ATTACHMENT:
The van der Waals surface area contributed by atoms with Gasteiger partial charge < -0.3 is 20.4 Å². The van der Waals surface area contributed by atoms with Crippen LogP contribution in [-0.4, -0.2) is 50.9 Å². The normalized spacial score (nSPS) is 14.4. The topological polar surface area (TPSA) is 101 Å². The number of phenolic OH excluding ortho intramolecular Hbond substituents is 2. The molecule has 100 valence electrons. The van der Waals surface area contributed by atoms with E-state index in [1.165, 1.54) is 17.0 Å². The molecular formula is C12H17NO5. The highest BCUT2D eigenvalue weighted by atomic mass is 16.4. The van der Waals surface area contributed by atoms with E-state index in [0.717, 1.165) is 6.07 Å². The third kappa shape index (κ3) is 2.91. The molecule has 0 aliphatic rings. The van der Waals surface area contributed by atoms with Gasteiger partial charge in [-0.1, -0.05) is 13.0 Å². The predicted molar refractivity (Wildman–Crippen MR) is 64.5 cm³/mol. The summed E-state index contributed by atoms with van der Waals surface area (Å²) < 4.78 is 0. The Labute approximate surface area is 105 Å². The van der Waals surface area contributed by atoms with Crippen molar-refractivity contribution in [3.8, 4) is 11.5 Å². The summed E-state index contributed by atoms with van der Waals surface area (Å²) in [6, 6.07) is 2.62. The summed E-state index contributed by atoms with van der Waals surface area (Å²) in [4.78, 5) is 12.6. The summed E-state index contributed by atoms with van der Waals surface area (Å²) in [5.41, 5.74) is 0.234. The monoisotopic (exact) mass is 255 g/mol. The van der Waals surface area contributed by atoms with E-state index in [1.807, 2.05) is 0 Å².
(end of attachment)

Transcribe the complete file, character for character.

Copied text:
The van der Waals surface area contributed by atoms with Gasteiger partial charge < -0.3 is 20.4 Å². The van der Waals surface area contributed by atoms with Crippen LogP contribution in [-0.4, -0.2) is 50.9 Å². The normalized spacial score (nSPS) is 14.4. The topological polar surface area (TPSA) is 101 Å². The number of phenolic OH excluding ortho intramolecular Hbond substituents is 2. The molecule has 100 valence electrons. The van der Waals surface area contributed by atoms with E-state index in [1.165, 1.54) is 17.0 Å². The molecular formula is C12H17NO5. The highest BCUT2D eigenvalue weighted by atomic mass is 16.4. The van der Waals surface area contributed by atoms with E-state index in [0.717, 1.165) is 6.07 Å². The third kappa shape index (κ3) is 2.91. The molecule has 0 aliphatic rings. The van der Waals surface area contributed by atoms with Gasteiger partial charge in [-0.1, -0.05) is 13.0 Å². The predicted molar refractivity (Wildman–Crippen MR) is 64.5 cm³/mol. The summed E-state index contributed by atoms with van der Waals surface area (Å²) < 4.78 is 0. The Labute approximate surface area is 105 Å². The van der Waals surface area contributed by atoms with Crippen molar-refractivity contribution in [3.8, 4) is 11.5 Å². The summed E-state index contributed by atoms with van der Waals surface area (Å²) in [6, 6.07) is 2.62. The summed E-state index contributed by atoms with van der Waals surface area (Å²) in [4.78, 5) is 12.6. The summed E-state index contributed by atoms with van der Waals surface area (Å²) in [5.41, 5.74) is 0.234. The monoisotopic (exact) mass is 255 g/mol. The van der Waals surface area contributed by atoms with E-state index in [1.807, 2.05) is 0 Å².